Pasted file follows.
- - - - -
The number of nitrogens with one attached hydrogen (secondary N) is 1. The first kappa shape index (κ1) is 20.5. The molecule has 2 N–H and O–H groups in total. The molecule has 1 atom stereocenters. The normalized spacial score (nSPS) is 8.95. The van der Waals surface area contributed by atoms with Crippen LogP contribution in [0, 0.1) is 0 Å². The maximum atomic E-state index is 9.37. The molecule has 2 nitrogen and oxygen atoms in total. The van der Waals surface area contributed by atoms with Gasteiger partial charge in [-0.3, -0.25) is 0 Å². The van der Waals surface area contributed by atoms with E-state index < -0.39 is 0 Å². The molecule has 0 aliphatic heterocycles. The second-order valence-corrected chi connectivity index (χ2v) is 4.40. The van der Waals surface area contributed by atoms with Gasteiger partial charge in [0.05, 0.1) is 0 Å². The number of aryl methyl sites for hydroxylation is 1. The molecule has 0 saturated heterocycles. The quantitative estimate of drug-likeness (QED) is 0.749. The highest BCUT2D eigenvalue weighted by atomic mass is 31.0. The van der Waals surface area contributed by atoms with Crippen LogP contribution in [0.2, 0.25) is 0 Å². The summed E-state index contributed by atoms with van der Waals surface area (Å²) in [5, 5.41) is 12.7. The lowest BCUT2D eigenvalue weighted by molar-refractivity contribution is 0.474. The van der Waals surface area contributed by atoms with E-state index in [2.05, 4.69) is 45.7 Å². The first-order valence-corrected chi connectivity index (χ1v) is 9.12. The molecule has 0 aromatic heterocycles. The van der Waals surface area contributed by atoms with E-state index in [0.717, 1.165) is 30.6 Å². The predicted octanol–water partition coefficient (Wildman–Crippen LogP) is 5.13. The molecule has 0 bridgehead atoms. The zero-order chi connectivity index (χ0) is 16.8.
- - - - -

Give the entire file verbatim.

The number of nitrogens with one attached hydrogen (secondary N) is 1. The first kappa shape index (κ1) is 20.5. The molecule has 2 N–H and O–H groups in total. The molecule has 1 atom stereocenters. The normalized spacial score (nSPS) is 8.95. The van der Waals surface area contributed by atoms with Crippen LogP contribution in [0, 0.1) is 0 Å². The maximum atomic E-state index is 9.37. The molecule has 2 nitrogen and oxygen atoms in total. The van der Waals surface area contributed by atoms with Gasteiger partial charge in [-0.3, -0.25) is 0 Å². The van der Waals surface area contributed by atoms with E-state index < -0.39 is 0 Å². The molecule has 0 aliphatic heterocycles. The second-order valence-corrected chi connectivity index (χ2v) is 4.40. The van der Waals surface area contributed by atoms with Gasteiger partial charge in [0.05, 0.1) is 0 Å². The number of aryl methyl sites for hydroxylation is 1. The molecule has 0 saturated heterocycles. The quantitative estimate of drug-likeness (QED) is 0.749. The highest BCUT2D eigenvalue weighted by atomic mass is 31.0. The van der Waals surface area contributed by atoms with Crippen LogP contribution in [0.2, 0.25) is 0 Å². The summed E-state index contributed by atoms with van der Waals surface area (Å²) in [5, 5.41) is 12.7. The lowest BCUT2D eigenvalue weighted by molar-refractivity contribution is 0.474. The van der Waals surface area contributed by atoms with E-state index in [2.05, 4.69) is 45.7 Å². The first-order valence-corrected chi connectivity index (χ1v) is 9.12. The molecule has 0 aromatic heterocycles. The van der Waals surface area contributed by atoms with E-state index in [0.717, 1.165) is 30.6 Å². The predicted octanol–water partition coefficient (Wildman–Crippen LogP) is 5.13. The molecule has 0 bridgehead atoms. The zero-order chi connectivity index (χ0) is 16.8.